Inventory control regulates the inventory already in a distribution center. In other words, inventory control is responsible for preserving the accuracy achieved during the receiving process.
Accuracy must begin with receiving. We should not rely on inventory control to compensate for a lack of accuracy within the receiving process. Please see my prior blog post to understand why receiving may be the most important process within your facility (and how to construct a receiving process that will inherently minimize errors).
Inventory accuracy is fundamental to your ability to service customers. Inaccurate inventory can be costly, causing such issues as:
The good news is that there are many ways to improve your ability to control inventory. I will highlight five:
Implementing a cycle count program is one of the most common inventory control techniques. This approach spreads the inventory audit throughout the year using an ABCD ranking. For example, counting A items weekly, B items monthly, C items quarterly, and D items annually. The Pareto method of stratifying your effort does well in balancing the cost of controlling inventory with the ability to meet your customers’ needs.
When determining your cycle count ranking, do not rely on ABCD velocity ranking performed as part of your warehouse slotting analysis. Cycle count ranking should consider “value” drivers and “service” drivers, not necessarily just “volume” drivers (like pick frequency).
A robust warehouse management system (WMS) will leverage event-driven controls within both put-away and picking to help you detect and proactively correct inventory variances.
Within put-away, there may be an issue with the location to which the WMS has directed a teammate. A best-in-class WMS will not only assist the teammate in redirecting the put-away to a different location, but we can configure the WMS to capture a reason code for the put-away override. Conditional to the reason code specified by the teammate, the WMS will automatically generate an inventory count task for the location involved.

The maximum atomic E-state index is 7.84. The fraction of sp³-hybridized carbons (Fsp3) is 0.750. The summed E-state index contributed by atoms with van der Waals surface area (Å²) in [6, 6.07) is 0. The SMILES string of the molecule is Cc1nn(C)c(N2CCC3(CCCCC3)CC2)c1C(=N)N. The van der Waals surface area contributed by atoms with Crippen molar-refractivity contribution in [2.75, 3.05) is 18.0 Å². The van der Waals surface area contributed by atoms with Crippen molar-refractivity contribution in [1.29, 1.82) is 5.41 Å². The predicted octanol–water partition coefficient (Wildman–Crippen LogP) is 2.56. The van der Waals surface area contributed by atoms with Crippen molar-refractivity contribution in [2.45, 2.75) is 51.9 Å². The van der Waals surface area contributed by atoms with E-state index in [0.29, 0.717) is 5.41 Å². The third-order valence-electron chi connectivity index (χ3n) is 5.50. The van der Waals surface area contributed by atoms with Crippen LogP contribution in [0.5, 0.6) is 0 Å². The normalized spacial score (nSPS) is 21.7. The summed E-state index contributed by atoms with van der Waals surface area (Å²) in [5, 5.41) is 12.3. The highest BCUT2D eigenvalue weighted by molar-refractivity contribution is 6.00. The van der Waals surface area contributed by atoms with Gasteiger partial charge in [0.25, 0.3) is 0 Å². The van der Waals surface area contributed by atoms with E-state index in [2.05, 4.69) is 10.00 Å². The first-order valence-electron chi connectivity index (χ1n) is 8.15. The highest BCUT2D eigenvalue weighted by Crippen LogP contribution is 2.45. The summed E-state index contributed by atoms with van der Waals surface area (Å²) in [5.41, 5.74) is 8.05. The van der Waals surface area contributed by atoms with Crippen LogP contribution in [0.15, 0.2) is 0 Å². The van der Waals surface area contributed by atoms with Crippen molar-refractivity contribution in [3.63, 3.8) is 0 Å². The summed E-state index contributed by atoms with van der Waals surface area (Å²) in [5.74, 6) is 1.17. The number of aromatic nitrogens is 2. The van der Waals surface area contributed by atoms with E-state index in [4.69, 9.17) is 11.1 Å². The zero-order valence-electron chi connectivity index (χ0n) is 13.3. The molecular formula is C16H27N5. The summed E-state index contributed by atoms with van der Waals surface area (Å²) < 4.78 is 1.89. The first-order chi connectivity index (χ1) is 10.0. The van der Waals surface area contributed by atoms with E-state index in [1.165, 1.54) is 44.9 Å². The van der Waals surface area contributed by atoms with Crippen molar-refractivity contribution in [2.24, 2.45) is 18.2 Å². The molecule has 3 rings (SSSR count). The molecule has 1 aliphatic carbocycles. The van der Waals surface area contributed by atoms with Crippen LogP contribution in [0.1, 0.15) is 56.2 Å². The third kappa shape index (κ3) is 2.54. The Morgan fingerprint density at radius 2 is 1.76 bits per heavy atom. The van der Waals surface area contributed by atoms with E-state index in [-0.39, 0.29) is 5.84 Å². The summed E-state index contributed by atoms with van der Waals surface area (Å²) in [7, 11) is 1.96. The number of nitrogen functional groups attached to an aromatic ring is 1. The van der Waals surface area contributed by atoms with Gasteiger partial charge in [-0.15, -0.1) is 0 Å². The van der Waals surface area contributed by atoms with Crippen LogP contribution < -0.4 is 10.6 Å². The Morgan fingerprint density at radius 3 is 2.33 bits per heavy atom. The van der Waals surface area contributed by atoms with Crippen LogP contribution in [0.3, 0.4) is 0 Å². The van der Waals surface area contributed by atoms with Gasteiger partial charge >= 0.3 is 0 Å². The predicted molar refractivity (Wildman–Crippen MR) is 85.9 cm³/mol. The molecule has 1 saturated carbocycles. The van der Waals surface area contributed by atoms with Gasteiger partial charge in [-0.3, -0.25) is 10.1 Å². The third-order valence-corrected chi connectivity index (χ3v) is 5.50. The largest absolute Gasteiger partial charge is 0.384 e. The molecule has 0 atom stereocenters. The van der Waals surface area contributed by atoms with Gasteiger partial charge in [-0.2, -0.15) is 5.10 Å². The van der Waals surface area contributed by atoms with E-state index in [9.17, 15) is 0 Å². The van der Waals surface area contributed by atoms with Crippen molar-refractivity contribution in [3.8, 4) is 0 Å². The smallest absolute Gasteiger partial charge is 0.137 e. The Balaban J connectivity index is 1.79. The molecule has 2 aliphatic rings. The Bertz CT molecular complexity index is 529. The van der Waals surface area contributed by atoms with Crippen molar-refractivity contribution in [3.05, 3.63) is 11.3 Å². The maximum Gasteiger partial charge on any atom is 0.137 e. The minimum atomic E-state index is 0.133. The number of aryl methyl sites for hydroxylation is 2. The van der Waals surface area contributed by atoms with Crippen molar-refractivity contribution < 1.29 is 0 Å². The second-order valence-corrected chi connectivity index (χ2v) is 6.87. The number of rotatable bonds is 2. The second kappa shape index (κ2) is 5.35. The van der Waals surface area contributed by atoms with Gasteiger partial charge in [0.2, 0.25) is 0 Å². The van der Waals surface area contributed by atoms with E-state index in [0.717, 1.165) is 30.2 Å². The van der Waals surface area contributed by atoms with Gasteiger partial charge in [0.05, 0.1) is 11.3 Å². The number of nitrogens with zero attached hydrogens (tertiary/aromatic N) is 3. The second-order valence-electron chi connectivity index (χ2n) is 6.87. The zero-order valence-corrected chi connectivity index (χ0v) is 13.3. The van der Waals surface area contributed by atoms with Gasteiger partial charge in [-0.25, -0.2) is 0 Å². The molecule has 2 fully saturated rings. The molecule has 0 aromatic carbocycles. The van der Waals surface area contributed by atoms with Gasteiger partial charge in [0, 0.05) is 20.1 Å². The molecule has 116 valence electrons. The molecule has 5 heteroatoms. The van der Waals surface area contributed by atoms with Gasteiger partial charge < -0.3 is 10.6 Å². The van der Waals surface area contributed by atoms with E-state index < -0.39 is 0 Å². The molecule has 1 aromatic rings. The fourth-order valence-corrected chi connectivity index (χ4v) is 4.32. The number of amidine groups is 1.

When performing a pick transaction, if the full quantity can not be fulfilled from the location as expected, the WMS should auto-generate an inventory count task for the location involved.
By integrating counting into picking, there are opportunities to perform a “free” inventory validation. If a location becomes logically empty as the result of confirming a pick transaction, the WMS should provide the option to prompt the operator to confirm the location is physically empty.
If the operator indicates the location is not empty, the WMS should automatically schedule an inventory count task for that location. Until the inventory count is completed, the WMS should not update the location as empty; it should continue associating the original item with that location. These attributes will help prevent put-away (or other inventory movement) from targeting the location as empty.
A properly slotted (and replenished) picking location is rarely empty. Therefore, primary pick locations have limited opportunity to perform a “free” count (described above). However, the WMS should allow the option to integrate an inventory count as part of the picking process when the inventory level reaches a “low” level. The intention being that the interruption to the picker would be minimal if the number of units to count were low.
Similar to the other exceptions described above, the WMS should automatically create an inventory count task if the operator indicates the actual quantity picked is not equal to the expected quantity.
Inventory count tasks created as the result of an exception should be prioritized higher than tasks created through the usual cycle count schedule. This automatic prioritization is similar to the WMS functionality I described in a prior post, which improves your ability to manage replenishments. Alternatively, the WMS may provide an option to discretely access each type of count (event-driven task versus general cycle count), allowing the assignment of appropriate staff to each category.
— Kail Plankey, St. Onge Company